My parents lived in a plantation owner’s house [in the country]. It didn’t belong to them. Because the landowner had a grip on us, it was unbelievable. We didn’t have anything. We were kind of stuck. They held back out of fear of having nowhere to live. The people who lived in town were more liberated even from the start — most owned their own homes or were renting from other blacks. They were more independent. It’s not that the others weren’t with it, but it was fear that kept them back. It was absolutely fear of not having a house that kept them back. It was nine of us in a one-room-and-a-half house. That was about it. Without that, we would have had nothing.

NSB: What impact did the Poor People’s Campaign have on the people around you?

JM: It had a tremendous impact. Many left the farm after and got enough courage to join others. They followed the Poor People’s Campaign after they saw some of the success.

NSB: What is it like for you to have the Poor People’s Campaign: A National Call for Moral Revival in Marks fifty years later?

JM: It is a reliving experience. Reliving an event that happened fifty years ago in your life. But the struggle has not stopped. We lived it day by day, month by month, year by year. It’s not like I’ve been gone and come back to some liberation. It’s like a continuous living event. It’s jubilant that it is being resurrected and I’m happy for our young people. They are the ones who are going to have to stand up to say, “This can’t occur, I will stand up for my rights, I’m not going to lay down and take it.” When you’re a slave you know nothing but slavery. But when you know better you do better.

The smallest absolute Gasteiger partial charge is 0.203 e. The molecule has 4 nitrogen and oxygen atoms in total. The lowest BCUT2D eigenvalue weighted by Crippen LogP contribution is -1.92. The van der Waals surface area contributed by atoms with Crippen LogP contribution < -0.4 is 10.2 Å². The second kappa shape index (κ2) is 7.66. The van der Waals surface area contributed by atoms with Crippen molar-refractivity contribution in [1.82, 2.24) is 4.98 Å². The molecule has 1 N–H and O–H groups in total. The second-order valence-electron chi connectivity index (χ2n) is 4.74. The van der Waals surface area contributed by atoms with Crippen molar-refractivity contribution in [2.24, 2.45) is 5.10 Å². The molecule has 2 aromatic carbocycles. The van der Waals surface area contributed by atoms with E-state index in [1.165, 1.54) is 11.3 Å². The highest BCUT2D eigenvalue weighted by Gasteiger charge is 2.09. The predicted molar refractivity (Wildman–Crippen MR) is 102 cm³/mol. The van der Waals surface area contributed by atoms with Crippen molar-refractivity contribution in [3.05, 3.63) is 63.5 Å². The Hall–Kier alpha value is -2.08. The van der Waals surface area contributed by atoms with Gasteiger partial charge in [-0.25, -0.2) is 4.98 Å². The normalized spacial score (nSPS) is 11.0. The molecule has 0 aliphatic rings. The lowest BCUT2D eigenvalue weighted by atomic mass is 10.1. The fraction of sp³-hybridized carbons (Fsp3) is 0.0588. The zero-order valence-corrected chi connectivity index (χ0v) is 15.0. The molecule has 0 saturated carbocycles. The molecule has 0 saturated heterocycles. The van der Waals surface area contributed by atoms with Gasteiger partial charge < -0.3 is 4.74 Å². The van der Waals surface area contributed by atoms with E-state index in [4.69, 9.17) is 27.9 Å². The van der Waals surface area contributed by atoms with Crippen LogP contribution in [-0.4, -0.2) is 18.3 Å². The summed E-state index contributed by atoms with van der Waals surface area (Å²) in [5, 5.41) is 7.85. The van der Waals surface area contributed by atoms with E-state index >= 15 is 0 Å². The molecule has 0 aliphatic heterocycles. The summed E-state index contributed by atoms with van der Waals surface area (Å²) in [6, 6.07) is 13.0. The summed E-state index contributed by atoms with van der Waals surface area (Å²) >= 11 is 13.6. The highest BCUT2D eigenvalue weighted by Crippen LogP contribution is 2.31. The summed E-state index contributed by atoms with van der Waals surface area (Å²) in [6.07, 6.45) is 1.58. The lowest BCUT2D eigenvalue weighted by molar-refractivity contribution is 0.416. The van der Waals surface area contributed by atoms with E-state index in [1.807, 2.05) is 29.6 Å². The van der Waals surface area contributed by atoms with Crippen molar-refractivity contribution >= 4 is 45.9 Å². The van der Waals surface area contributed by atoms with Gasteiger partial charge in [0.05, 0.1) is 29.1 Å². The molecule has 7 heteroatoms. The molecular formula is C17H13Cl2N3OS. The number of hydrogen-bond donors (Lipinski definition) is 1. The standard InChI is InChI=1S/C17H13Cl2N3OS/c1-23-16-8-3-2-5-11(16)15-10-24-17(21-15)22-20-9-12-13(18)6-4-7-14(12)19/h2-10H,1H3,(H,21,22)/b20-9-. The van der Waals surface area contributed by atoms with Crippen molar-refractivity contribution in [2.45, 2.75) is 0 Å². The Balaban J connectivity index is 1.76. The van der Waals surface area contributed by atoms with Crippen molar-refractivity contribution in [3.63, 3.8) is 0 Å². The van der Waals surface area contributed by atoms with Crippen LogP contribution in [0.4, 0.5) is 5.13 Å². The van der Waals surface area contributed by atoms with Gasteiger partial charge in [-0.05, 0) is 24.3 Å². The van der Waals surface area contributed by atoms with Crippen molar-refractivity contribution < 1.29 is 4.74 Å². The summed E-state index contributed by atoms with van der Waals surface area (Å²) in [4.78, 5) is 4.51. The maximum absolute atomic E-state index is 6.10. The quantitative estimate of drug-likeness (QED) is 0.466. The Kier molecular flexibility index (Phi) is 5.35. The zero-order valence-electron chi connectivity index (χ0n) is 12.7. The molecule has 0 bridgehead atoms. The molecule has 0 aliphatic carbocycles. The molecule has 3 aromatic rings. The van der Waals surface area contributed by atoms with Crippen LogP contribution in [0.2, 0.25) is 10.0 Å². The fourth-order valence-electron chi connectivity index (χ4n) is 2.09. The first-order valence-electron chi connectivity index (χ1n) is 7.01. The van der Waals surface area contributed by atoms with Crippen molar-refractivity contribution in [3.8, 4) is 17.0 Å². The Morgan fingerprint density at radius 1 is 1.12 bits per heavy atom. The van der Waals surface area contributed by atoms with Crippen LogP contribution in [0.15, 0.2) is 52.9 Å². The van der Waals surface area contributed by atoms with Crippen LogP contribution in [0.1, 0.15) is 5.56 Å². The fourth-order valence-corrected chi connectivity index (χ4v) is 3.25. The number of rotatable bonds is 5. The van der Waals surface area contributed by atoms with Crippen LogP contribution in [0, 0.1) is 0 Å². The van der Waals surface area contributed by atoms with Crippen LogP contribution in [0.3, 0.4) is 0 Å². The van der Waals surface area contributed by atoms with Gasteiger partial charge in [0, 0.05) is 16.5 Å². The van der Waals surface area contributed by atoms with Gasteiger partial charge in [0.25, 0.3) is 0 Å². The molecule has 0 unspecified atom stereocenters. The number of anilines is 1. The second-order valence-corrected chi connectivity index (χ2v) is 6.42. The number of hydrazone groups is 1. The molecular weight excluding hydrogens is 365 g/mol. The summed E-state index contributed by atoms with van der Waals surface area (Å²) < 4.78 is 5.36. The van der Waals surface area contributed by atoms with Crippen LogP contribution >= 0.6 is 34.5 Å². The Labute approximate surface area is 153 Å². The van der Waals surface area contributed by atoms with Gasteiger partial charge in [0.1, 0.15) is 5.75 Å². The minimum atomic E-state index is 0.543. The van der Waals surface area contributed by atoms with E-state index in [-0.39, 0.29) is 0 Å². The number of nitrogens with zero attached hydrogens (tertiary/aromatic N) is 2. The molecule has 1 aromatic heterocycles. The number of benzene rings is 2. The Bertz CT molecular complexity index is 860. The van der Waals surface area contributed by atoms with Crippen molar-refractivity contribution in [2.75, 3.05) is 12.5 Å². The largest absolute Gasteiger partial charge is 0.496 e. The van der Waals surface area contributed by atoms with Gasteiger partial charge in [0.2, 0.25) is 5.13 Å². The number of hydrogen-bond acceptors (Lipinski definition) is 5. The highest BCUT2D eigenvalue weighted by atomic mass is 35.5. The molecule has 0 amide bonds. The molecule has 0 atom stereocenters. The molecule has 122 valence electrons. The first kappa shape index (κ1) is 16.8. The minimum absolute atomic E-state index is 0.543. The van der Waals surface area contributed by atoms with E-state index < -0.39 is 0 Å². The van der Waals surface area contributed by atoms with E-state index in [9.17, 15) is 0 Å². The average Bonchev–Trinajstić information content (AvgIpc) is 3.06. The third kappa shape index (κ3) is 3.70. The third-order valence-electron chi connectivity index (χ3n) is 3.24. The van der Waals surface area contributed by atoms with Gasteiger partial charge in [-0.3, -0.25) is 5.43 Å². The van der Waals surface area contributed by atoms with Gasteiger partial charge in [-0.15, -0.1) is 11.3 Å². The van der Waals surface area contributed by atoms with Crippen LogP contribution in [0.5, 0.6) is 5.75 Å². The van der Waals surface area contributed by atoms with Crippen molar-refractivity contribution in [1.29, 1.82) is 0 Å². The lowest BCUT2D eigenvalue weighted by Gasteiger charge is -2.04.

The struggle has not stopped. We lived it day by day, month by month, year by year. It’s not like I’ve been gone and come back to some liberation. It’s like a continuous living event.

NSB: Why is it important that this Campaign comes back to Marks and deepens these relationships?

JM: It is important because we know that numbers count. Marks and Quitman County can’t do it alone. Nationally, we can move mountains. Individually, it’s so slow you can’t measure it. But nationally you can see the stair moving on a tilt toward progress. And we need national attention. We need the Poor People’s Campaign as a force to make a difference for poor people. Because that’s what it’s all about. Rich people don’t have problems other than keeping up with their bank accounts. I have problems of feeding the hungry. We’re talking about nutritional food, basic necessities, housing, clothing, protection, equal treatment, equal pay. These are the things that matter to poor people. And unless we unite together, we won’t be able to change the mindsets of those who have more.

NSB: What wisdom would you share with young folks who are organizing around the country?

JM: Knowledge is power. Knowing your history is important — that you don’t repeat or allow repetitious behavior to occur. We need to know what’s going on locally, around the state, and nationally. And we need to pay attention to those who have been through the struggle and can provide some solid advice. We want people to not fight each other, but to love each other. And to trust the one who knows the best — God.

If there is one thing I could tell them, it’s that together we stand. Divided, we surely will fail.